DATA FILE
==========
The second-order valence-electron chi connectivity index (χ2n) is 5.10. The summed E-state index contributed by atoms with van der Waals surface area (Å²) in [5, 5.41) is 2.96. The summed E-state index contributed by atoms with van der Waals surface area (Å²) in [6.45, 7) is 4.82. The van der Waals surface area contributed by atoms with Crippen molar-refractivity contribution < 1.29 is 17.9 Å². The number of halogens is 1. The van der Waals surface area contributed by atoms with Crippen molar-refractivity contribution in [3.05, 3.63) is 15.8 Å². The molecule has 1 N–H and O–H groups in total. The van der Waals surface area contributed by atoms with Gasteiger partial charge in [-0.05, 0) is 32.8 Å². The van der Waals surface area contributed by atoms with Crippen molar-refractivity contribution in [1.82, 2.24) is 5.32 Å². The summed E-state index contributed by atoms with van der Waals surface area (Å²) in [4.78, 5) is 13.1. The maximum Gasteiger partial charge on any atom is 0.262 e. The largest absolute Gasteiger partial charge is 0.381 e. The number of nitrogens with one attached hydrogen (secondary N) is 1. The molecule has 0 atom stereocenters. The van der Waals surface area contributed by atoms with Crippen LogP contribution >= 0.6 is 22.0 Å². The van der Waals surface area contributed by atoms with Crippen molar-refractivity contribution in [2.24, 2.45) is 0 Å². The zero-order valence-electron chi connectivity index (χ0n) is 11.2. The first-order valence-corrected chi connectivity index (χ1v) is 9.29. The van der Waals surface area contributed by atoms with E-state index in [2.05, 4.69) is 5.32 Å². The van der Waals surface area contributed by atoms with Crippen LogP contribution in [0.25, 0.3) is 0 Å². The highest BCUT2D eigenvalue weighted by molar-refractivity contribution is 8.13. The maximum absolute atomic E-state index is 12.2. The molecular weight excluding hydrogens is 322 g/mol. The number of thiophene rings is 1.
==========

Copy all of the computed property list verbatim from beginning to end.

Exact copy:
The second-order valence-electron chi connectivity index (χ2n) is 5.10. The summed E-state index contributed by atoms with van der Waals surface area (Å²) in [5, 5.41) is 2.96. The summed E-state index contributed by atoms with van der Waals surface area (Å²) in [6.45, 7) is 4.82. The van der Waals surface area contributed by atoms with Crippen molar-refractivity contribution < 1.29 is 17.9 Å². The number of halogens is 1. The van der Waals surface area contributed by atoms with Crippen molar-refractivity contribution in [3.05, 3.63) is 15.8 Å². The molecule has 1 N–H and O–H groups in total. The van der Waals surface area contributed by atoms with Gasteiger partial charge in [-0.05, 0) is 32.8 Å². The van der Waals surface area contributed by atoms with Crippen molar-refractivity contribution in [1.82, 2.24) is 5.32 Å². The summed E-state index contributed by atoms with van der Waals surface area (Å²) in [4.78, 5) is 13.1. The maximum Gasteiger partial charge on any atom is 0.262 e. The largest absolute Gasteiger partial charge is 0.381 e. The number of nitrogens with one attached hydrogen (secondary N) is 1. The molecule has 0 atom stereocenters. The van der Waals surface area contributed by atoms with Crippen LogP contribution >= 0.6 is 22.0 Å². The van der Waals surface area contributed by atoms with Crippen molar-refractivity contribution in [2.24, 2.45) is 0 Å². The zero-order valence-electron chi connectivity index (χ0n) is 11.2. The first-order valence-corrected chi connectivity index (χ1v) is 9.29. The van der Waals surface area contributed by atoms with E-state index in [2.05, 4.69) is 5.32 Å². The van der Waals surface area contributed by atoms with Crippen LogP contribution in [0.25, 0.3) is 0 Å². The highest BCUT2D eigenvalue weighted by molar-refractivity contribution is 8.13. The maximum absolute atomic E-state index is 12.2. The molecular weight excluding hydrogens is 322 g/mol. The number of thiophene rings is 1.